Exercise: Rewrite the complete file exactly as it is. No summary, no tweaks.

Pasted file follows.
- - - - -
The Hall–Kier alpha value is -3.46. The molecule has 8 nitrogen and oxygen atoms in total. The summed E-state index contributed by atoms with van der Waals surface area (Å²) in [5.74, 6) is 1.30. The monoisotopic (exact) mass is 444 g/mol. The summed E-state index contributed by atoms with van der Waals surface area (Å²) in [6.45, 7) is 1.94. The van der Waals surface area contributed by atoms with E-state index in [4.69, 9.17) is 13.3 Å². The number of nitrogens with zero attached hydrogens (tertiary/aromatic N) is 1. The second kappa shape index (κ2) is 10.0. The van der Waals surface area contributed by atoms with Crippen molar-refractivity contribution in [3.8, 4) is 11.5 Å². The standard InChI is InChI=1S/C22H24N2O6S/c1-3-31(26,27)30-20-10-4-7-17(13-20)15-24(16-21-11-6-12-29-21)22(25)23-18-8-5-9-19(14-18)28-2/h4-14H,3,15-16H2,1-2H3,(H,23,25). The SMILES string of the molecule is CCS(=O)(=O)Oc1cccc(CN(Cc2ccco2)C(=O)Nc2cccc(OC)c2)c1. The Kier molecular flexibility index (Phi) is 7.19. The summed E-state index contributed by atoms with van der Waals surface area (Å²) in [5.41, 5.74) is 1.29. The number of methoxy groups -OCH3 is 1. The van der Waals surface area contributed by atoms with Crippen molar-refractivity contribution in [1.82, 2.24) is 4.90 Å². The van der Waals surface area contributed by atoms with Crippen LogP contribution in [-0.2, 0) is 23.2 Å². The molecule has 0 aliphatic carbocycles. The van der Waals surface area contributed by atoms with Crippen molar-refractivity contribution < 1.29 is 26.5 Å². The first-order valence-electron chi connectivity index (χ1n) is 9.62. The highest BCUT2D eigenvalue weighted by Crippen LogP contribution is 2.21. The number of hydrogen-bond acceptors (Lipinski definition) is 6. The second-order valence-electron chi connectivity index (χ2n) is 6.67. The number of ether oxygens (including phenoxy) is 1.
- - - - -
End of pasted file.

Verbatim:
The Hall–Kier alpha value is -3.46. The molecule has 8 nitrogen and oxygen atoms in total. The summed E-state index contributed by atoms with van der Waals surface area (Å²) in [5.74, 6) is 1.30. The monoisotopic (exact) mass is 444 g/mol. The summed E-state index contributed by atoms with van der Waals surface area (Å²) in [6.45, 7) is 1.94. The van der Waals surface area contributed by atoms with E-state index in [4.69, 9.17) is 13.3 Å². The number of nitrogens with zero attached hydrogens (tertiary/aromatic N) is 1. The second kappa shape index (κ2) is 10.0. The van der Waals surface area contributed by atoms with Crippen molar-refractivity contribution in [3.8, 4) is 11.5 Å². The standard InChI is InChI=1S/C22H24N2O6S/c1-3-31(26,27)30-20-10-4-7-17(13-20)15-24(16-21-11-6-12-29-21)22(25)23-18-8-5-9-19(14-18)28-2/h4-14H,3,15-16H2,1-2H3,(H,23,25). The SMILES string of the molecule is CCS(=O)(=O)Oc1cccc(CN(Cc2ccco2)C(=O)Nc2cccc(OC)c2)c1. The Kier molecular flexibility index (Phi) is 7.19. The summed E-state index contributed by atoms with van der Waals surface area (Å²) in [5.41, 5.74) is 1.29. The number of methoxy groups -OCH3 is 1. The van der Waals surface area contributed by atoms with Crippen molar-refractivity contribution in [1.82, 2.24) is 4.90 Å². The van der Waals surface area contributed by atoms with Crippen LogP contribution in [-0.2, 0) is 23.2 Å². The molecule has 0 aliphatic carbocycles. The van der Waals surface area contributed by atoms with Crippen molar-refractivity contribution < 1.29 is 26.5 Å². The first-order valence-electron chi connectivity index (χ1n) is 9.62. The highest BCUT2D eigenvalue weighted by Crippen LogP contribution is 2.21. The number of hydrogen-bond acceptors (Lipinski definition) is 6. The second-order valence-electron chi connectivity index (χ2n) is 6.67. The number of ether oxygens (including phenoxy) is 1.